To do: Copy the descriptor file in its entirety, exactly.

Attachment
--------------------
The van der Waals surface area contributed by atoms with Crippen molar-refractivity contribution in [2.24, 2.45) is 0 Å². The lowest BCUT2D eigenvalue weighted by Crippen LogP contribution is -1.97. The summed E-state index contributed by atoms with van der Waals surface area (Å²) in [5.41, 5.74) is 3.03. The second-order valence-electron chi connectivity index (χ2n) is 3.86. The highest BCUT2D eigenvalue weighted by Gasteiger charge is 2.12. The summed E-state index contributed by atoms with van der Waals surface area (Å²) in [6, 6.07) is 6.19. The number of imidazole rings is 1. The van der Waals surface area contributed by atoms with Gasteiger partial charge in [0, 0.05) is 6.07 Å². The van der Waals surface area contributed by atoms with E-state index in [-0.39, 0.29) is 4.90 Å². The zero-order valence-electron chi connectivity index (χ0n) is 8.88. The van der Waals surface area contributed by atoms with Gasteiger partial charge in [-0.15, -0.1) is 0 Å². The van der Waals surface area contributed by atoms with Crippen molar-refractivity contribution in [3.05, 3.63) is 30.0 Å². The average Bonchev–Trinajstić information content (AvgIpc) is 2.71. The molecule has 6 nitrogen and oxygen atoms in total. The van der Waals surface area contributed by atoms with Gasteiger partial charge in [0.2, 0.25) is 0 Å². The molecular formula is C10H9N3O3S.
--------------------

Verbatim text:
The van der Waals surface area contributed by atoms with Crippen molar-refractivity contribution in [2.24, 2.45) is 0 Å². The lowest BCUT2D eigenvalue weighted by Crippen LogP contribution is -1.97. The summed E-state index contributed by atoms with van der Waals surface area (Å²) in [5.41, 5.74) is 3.03. The second-order valence-electron chi connectivity index (χ2n) is 3.86. The highest BCUT2D eigenvalue weighted by Gasteiger charge is 2.12. The summed E-state index contributed by atoms with van der Waals surface area (Å²) in [6, 6.07) is 6.19. The number of imidazole rings is 1. The van der Waals surface area contributed by atoms with Gasteiger partial charge in [0, 0.05) is 6.07 Å². The van der Waals surface area contributed by atoms with E-state index in [-0.39, 0.29) is 4.90 Å². The zero-order valence-electron chi connectivity index (χ0n) is 8.88. The van der Waals surface area contributed by atoms with Gasteiger partial charge in [-0.15, -0.1) is 0 Å². The van der Waals surface area contributed by atoms with Crippen molar-refractivity contribution in [3.05, 3.63) is 30.0 Å². The average Bonchev–Trinajstić information content (AvgIpc) is 2.71. The molecule has 6 nitrogen and oxygen atoms in total. The van der Waals surface area contributed by atoms with Gasteiger partial charge in [0.2, 0.25) is 0 Å². The molecular formula is C10H9N3O3S.